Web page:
Anyway, USA Basketball has put together a strong group, something that's equally evident subjectively. The U.S. boasts four of last year's top five MVP vote-getters, a big chance from 2004 when Tim Duncan was the only legitimate superstar on the roster. However, the group the U.S. sent to the 2006 World Championships was nearly as strong as this group, and while that team performed well, it fell victim to Greece in the semifinals and finished third.
There were two reasons a strong U.S. team was unable to win gold in 2006. The first is obvious: The rest of the world has gotten better. Argentina and Spain boast teams filled with NBA players and talented players who are not intimidated in the slightest by playing against the USA. Meanwhile, teams like Greece have less NBA talent but boast stars from the Euroleague--which is gaining more respect by the day as the number of NBA veterans going to Europe continues to grow--and stronger team chemistry.
Following the 2004 Olympics, APBRmetric godfather Dean Oliver used numbers from the Olympics and World Championships with NBA players to estimate the gap between the average NBA team and the average national team. He found that the gap had shrunk from a massive 41 points in 1992 when the Dream Team romped through Barcelona to just nine by 2004. There's no reason to believe that trend has changed in the last four years.
The other shortcoming of the 2006 U.S. World Championships squad points to an area where USA Basketball's experiment may have fallen short so far--coaching. Specifically, the U.S. struggled mightily on defense, allowing 102.2 points per 100 possessions during the tournament, right about league average. When the U.S. men started 7-0, it was on the strength of terrific scoring (their Offensive Rating for the tournament was 127.9). However, their defense let them down against Greece. Though the U.S. scored at a rate of 128.1 points per 100 possessions in the semifinals, Greece's Offensive Rating was an unthinkable 136.2.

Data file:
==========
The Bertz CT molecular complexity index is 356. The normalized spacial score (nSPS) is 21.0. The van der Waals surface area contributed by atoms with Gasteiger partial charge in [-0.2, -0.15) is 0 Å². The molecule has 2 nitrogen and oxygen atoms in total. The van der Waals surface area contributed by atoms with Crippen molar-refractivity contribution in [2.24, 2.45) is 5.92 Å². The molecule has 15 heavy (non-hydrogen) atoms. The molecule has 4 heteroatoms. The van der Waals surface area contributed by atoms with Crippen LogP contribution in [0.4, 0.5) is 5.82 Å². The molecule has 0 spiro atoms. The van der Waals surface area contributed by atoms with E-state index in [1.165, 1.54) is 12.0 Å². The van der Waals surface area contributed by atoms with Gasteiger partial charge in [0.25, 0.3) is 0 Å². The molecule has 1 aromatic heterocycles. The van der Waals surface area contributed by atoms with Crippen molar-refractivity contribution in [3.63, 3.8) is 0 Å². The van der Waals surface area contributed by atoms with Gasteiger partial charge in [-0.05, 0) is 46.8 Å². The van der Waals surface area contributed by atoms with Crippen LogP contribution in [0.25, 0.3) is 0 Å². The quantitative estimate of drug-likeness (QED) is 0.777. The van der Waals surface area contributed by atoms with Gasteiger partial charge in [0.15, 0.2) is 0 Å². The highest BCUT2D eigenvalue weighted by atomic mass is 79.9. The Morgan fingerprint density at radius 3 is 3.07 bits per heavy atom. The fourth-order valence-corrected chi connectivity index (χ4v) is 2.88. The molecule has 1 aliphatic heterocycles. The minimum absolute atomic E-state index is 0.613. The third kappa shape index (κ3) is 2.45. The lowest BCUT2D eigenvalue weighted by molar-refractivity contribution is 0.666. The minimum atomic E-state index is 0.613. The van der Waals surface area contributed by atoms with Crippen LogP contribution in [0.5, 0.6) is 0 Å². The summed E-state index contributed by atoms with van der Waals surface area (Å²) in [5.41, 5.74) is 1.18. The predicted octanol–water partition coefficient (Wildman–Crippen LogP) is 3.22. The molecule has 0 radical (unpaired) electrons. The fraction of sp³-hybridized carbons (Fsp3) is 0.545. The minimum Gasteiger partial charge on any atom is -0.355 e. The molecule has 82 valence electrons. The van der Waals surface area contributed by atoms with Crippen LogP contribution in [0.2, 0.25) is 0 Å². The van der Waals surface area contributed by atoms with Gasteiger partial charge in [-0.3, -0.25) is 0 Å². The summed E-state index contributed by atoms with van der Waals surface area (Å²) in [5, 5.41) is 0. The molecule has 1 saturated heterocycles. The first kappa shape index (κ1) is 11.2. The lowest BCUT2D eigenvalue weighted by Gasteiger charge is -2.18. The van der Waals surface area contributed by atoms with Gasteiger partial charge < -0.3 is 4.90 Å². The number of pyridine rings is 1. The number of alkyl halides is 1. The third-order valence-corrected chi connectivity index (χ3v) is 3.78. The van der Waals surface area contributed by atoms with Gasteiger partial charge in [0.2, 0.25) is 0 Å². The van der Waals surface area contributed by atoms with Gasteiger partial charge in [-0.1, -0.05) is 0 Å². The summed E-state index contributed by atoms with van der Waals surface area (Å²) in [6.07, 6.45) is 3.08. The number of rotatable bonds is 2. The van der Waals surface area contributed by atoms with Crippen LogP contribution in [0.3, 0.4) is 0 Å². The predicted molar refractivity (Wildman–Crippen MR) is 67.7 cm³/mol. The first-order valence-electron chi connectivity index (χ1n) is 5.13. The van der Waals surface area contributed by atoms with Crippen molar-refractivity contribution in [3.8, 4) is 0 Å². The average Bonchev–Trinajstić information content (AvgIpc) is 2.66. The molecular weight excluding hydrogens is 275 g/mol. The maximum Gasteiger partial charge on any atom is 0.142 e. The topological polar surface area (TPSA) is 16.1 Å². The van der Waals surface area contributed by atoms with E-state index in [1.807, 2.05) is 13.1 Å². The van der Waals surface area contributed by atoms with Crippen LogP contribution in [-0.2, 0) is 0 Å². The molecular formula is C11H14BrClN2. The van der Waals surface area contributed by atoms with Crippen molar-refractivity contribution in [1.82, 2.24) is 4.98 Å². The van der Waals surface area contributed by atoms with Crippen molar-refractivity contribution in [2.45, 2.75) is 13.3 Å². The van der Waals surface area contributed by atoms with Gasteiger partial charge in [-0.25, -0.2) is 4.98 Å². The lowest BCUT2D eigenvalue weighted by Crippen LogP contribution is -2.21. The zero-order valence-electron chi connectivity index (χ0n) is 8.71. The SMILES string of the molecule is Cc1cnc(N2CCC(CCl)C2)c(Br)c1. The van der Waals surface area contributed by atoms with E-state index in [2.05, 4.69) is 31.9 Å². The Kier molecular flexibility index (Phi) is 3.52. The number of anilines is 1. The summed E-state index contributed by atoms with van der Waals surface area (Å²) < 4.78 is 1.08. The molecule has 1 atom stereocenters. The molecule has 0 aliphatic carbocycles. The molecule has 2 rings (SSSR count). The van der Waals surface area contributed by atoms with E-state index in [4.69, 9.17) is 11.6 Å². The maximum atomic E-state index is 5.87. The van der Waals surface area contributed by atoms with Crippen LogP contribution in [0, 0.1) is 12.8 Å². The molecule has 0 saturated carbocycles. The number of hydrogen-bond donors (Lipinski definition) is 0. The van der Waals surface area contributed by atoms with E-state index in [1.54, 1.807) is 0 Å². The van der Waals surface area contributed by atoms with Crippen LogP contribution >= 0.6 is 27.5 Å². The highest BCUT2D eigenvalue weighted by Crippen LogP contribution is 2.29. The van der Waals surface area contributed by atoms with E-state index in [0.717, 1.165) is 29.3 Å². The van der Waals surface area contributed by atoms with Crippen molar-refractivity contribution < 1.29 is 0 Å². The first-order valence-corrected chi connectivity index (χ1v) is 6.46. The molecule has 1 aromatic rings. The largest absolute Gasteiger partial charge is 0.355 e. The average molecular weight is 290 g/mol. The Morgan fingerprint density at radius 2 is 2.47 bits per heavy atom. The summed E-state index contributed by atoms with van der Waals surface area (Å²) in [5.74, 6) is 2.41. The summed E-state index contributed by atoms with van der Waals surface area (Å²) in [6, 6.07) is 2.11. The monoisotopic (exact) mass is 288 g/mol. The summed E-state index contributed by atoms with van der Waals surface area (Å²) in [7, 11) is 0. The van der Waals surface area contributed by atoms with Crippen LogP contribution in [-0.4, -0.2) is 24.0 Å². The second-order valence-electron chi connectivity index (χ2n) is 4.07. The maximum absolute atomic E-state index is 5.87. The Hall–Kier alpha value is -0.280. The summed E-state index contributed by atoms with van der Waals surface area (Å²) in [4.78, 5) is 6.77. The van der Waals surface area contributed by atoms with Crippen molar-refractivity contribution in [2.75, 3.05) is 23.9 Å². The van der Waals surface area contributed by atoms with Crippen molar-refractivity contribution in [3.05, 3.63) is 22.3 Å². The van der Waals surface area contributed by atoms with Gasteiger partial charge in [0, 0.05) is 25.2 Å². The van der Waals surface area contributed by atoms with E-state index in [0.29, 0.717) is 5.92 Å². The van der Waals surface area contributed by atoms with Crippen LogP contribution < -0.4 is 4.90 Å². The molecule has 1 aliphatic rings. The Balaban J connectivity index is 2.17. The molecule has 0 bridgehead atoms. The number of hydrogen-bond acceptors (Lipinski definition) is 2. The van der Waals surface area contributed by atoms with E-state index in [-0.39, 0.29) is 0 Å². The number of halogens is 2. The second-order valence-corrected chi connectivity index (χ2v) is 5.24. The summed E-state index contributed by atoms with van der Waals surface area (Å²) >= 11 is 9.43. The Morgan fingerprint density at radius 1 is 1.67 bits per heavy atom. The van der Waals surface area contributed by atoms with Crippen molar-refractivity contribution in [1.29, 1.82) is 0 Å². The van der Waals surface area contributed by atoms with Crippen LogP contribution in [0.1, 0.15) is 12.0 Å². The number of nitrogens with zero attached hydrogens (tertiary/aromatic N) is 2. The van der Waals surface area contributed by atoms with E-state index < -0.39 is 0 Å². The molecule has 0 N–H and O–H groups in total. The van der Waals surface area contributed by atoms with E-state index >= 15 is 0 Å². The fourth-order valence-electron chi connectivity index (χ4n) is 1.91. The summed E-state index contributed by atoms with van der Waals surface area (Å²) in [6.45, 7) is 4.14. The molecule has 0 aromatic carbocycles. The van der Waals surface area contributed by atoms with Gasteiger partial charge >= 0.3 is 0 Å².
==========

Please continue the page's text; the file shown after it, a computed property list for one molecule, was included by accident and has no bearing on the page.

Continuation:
During the game, Head Coach Mike Krzyzewski had no answers for Greece's pick-and-roll with point guard Theo Papaloukas and big man Sofoklis Schortsanitis. Papaloukas handed out 12 assists, Schortsanitis scored 14 points on 6-of-7 shooting, Vassilis Spanoulis scored 22 and Greece shot 71.1 percent on two-point shots. Krzyzewski didn't help matters after the game when he infamously referred to Papaloukas and two other Greek players as "number four," "number seven" and "number 15."
If the USA is to win gold, the defense must improve, and that starts with the scouting effort of the coaching staff. They've been assisted the last two summers by former Canadian Head Coach Jay Triano, a Toronto Raptors assistant who is well-versed in the international game.
Based on the USA's 5-0 exhibition campaign, it's tough to tell whether the defense has improved in the last two years. The U.S. has done a much better job defending two-point shots against a solid group of opponents including European Champion Russia. Opponents have shot 43.3 percent on twos against the U.S. this year, down from 51.1 percent in the last World Championships. However, the USA's overall 95.2 Defensive Rating remains unimpressive, and Australian guard Patty Mills (entering his sophomore season at St. Mary's) exposed some of the same deficiencies in the USA's perimeter defense as Australia sans Andrew Bogut scored 47 points in the second half of a competitive 87-76 loss Tuesday in the exhibition finale for the Americans.
The defense will be worth keeping a close eye on early in group play as the U.S. is tested in a rematch with Greece, by reigning World Champion Spain and by Germany. If the defense holds up, it will go a long way towards making USA Basketball's grand experiment a golden success.
Kevin Pelton is an author of Basketball Prospectus.